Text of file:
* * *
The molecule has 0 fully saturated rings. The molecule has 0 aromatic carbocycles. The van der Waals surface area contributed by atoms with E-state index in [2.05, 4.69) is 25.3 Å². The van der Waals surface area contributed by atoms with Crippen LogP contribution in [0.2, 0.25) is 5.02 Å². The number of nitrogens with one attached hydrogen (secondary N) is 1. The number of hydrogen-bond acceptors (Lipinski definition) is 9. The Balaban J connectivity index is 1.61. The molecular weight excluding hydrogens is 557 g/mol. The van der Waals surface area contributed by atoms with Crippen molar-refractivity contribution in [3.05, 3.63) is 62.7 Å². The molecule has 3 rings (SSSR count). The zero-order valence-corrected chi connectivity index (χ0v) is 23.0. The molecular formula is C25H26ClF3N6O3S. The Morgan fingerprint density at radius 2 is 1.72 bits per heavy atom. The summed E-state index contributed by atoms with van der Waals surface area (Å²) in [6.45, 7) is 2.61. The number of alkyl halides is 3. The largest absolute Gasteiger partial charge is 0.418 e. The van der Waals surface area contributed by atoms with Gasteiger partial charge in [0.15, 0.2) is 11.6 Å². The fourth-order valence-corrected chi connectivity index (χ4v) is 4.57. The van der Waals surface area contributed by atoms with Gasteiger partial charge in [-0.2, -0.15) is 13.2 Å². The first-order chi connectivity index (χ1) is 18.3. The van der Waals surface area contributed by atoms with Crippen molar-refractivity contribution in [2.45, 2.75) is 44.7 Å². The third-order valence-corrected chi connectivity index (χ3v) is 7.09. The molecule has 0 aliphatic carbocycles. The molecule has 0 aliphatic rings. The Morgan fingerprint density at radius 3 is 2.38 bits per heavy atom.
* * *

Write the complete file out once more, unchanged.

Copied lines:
The molecule has 0 fully saturated rings. The molecule has 0 aromatic carbocycles. The van der Waals surface area contributed by atoms with E-state index in [2.05, 4.69) is 25.3 Å². The van der Waals surface area contributed by atoms with Crippen LogP contribution in [0.2, 0.25) is 5.02 Å². The number of nitrogens with one attached hydrogen (secondary N) is 1. The number of hydrogen-bond acceptors (Lipinski definition) is 9. The Balaban J connectivity index is 1.61. The molecular weight excluding hydrogens is 557 g/mol. The van der Waals surface area contributed by atoms with Crippen molar-refractivity contribution in [3.05, 3.63) is 62.7 Å². The molecule has 3 rings (SSSR count). The zero-order valence-corrected chi connectivity index (χ0v) is 23.0. The molecular formula is C25H26ClF3N6O3S. The Morgan fingerprint density at radius 2 is 1.72 bits per heavy atom. The summed E-state index contributed by atoms with van der Waals surface area (Å²) in [6.45, 7) is 2.61. The number of alkyl halides is 3. The largest absolute Gasteiger partial charge is 0.418 e. The van der Waals surface area contributed by atoms with Gasteiger partial charge in [0.15, 0.2) is 11.6 Å². The fourth-order valence-corrected chi connectivity index (χ4v) is 4.57. The van der Waals surface area contributed by atoms with Gasteiger partial charge in [-0.2, -0.15) is 13.2 Å². The first-order chi connectivity index (χ1) is 18.3. The van der Waals surface area contributed by atoms with Crippen molar-refractivity contribution in [2.45, 2.75) is 44.7 Å². The third-order valence-corrected chi connectivity index (χ3v) is 7.09. The molecule has 0 aliphatic carbocycles. The molecule has 0 aliphatic rings. The Morgan fingerprint density at radius 3 is 2.38 bits per heavy atom.